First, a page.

Words by Sean Moeller, Illustration by Johnnie Cluney, Sound engineering by Patrick Stolley
Not quite sure what's worse, are you? Dealing with a life as it stands or the anticipation of pre-birth, when there's this naiveté that there's a 50-percent chance of good or bad things there to greet you with a cookie bouquet and an energetic slap on the ass that, after the sound has died down, takes on a crisp sting. You're here and there's no going back. No one's been put back in yet. Florida songwriter John Ralston takes us into the birth canal, into the waiting room, on "When I Was A Bandage," one of the numbers from his 2007 released Sorry Vampire and gives us a snippet of that "waiting to be born," that "can't wait to be born" perspective that's been utterly lacking for far too long. He doesn't stop there though, deciding to chronicle the entire way, like the man who started a journal when he was a day old and entered something meaningful every day on like clockwork, whether he had anything to write or nothing.
Some find it extremely difficult to write anything when they've got starry light in their eyes and their heart's filled with cheery laughter. The good times are rotten for prosing productivity. They're just good for eating cake - as much cake as you'd like - but writing songs or passages for the printed page takes an extra dimension, some dark matters. Ralston finds them, pinpointing them and then finding good uses for them in his straight-ahead rock and roll. It's rock and roll that should be emanating from the Heartland, not the swampy marshes and sandy beaches of Florida. It's all worn out lumber and rusty nails. It's about driving over one of those rusty nails with a car, not once, but twice in the same week, cussing under your breath as you patch another one in the work shop.
He probably hasn't bothered to memorize all of the commandments or the Bill of Rights, but I'd bet the farm that Ralston could recite all of Murphy's Laws. Those are the ones he's intimate with. They are code and there's honor in surviving them time and time again. On "Fragile," the first song of this session, which was recorded late last year, he uses the line, "Little baby birds are weak and dumb," and we're immediately given the privileged view into a gloomy outlook that doesn't even stop at the things that people have to deal with. It's okay to not think on the lighter side of things. It's easier too. He never comes across as being heavy or depressed, just jilted by a world that maybe was promised as something more there in the delivery room or when he was first learning to walk. It's okay to be tepid when it comes to optimism.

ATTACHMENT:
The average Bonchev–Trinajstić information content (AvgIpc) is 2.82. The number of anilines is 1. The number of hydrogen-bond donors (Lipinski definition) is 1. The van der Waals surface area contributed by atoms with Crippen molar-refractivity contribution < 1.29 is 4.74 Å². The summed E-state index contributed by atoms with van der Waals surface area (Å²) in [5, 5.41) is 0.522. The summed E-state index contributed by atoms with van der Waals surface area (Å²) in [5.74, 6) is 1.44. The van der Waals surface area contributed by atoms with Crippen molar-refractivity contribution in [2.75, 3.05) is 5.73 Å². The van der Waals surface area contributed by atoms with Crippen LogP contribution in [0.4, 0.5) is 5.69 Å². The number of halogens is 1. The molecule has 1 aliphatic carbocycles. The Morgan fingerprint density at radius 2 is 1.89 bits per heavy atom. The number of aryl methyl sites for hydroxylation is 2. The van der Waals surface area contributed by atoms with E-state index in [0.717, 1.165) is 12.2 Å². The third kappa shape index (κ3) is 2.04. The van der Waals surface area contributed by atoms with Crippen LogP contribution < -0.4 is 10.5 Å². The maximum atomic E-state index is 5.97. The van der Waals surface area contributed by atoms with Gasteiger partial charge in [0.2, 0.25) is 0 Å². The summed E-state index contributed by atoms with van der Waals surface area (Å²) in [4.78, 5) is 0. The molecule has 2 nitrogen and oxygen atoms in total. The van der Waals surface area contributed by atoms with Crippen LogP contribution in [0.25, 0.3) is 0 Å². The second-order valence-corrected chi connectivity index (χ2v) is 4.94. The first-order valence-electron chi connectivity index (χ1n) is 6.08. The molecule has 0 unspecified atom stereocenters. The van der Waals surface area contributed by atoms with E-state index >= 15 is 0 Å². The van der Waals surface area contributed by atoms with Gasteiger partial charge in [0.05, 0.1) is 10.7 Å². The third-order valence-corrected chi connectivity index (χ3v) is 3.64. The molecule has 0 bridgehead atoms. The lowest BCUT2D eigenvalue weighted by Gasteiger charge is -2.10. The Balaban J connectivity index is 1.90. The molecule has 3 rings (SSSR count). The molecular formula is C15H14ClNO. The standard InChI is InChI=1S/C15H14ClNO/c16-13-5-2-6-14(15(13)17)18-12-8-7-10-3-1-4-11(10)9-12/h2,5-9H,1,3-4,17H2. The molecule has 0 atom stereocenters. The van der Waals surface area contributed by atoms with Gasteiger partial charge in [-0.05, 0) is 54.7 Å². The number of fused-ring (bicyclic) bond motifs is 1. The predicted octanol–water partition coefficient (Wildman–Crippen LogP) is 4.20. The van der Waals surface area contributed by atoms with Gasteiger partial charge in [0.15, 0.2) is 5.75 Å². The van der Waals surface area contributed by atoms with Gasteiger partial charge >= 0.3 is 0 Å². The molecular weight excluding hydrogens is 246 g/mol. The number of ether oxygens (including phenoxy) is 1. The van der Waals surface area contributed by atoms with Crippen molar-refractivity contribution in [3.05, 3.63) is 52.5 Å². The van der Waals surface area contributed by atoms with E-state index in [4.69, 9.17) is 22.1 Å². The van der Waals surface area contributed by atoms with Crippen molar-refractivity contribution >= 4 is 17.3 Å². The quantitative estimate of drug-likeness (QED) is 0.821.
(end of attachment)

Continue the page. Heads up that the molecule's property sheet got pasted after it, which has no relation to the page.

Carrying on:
Ralston admits later on Sorry Vampire - (and is that title supposed to be an apology to a Bela Lugosi-type for there not being any or enough blood in him for a meal or a snack?) - his thesis: that it's hard work being a human being. He uses those works exactly, so you know exactly where he's coming from. It's hard work for the birds, for the people, for masses. It's just the way luck has us - in a noose. That's perverse, but Ralston might nod and what would make the response so interesting is that we couldn't be positively sure if it was agreement of just his way of coping. If he had a guitar in his hands while doing the motion, it would just be his way. It's how he gets by.